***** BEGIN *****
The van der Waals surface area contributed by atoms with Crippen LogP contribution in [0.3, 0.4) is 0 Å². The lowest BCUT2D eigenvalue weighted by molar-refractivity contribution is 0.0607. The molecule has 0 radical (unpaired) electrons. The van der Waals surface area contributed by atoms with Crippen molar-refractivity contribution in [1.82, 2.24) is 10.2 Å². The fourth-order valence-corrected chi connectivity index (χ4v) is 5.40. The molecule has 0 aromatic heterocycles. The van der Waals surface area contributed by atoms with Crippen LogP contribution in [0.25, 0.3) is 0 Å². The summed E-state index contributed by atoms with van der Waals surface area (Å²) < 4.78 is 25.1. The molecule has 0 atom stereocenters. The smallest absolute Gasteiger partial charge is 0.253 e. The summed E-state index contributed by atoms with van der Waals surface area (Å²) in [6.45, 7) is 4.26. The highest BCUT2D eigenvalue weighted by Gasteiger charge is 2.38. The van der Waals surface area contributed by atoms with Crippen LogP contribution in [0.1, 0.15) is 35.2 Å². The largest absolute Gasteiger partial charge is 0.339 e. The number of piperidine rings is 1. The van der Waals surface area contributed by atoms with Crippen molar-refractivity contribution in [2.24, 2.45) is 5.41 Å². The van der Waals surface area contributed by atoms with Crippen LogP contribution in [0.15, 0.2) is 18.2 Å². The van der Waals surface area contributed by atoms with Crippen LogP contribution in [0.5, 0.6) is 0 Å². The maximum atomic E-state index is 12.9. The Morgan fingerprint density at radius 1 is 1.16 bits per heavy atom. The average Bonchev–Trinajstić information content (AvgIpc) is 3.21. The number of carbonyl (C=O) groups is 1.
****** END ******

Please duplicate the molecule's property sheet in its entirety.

The van der Waals surface area contributed by atoms with Crippen LogP contribution in [0.3, 0.4) is 0 Å². The lowest BCUT2D eigenvalue weighted by molar-refractivity contribution is 0.0607. The molecule has 0 radical (unpaired) electrons. The van der Waals surface area contributed by atoms with Crippen molar-refractivity contribution in [1.82, 2.24) is 10.2 Å². The fourth-order valence-corrected chi connectivity index (χ4v) is 5.40. The molecule has 0 aromatic heterocycles. The van der Waals surface area contributed by atoms with Crippen LogP contribution in [0.25, 0.3) is 0 Å². The summed E-state index contributed by atoms with van der Waals surface area (Å²) < 4.78 is 25.1. The molecule has 0 atom stereocenters. The smallest absolute Gasteiger partial charge is 0.253 e. The summed E-state index contributed by atoms with van der Waals surface area (Å²) in [6.45, 7) is 4.26. The highest BCUT2D eigenvalue weighted by Gasteiger charge is 2.38. The van der Waals surface area contributed by atoms with Crippen LogP contribution in [0.1, 0.15) is 35.2 Å². The largest absolute Gasteiger partial charge is 0.339 e. The number of piperidine rings is 1. The van der Waals surface area contributed by atoms with Crippen molar-refractivity contribution in [2.24, 2.45) is 5.41 Å². The van der Waals surface area contributed by atoms with Crippen LogP contribution in [0.15, 0.2) is 18.2 Å². The van der Waals surface area contributed by atoms with Crippen LogP contribution in [0.5, 0.6) is 0 Å². The maximum atomic E-state index is 12.9. The Morgan fingerprint density at radius 1 is 1.16 bits per heavy atom. The average Bonchev–Trinajstić information content (AvgIpc) is 3.21. The number of carbonyl (C=O) groups is 1.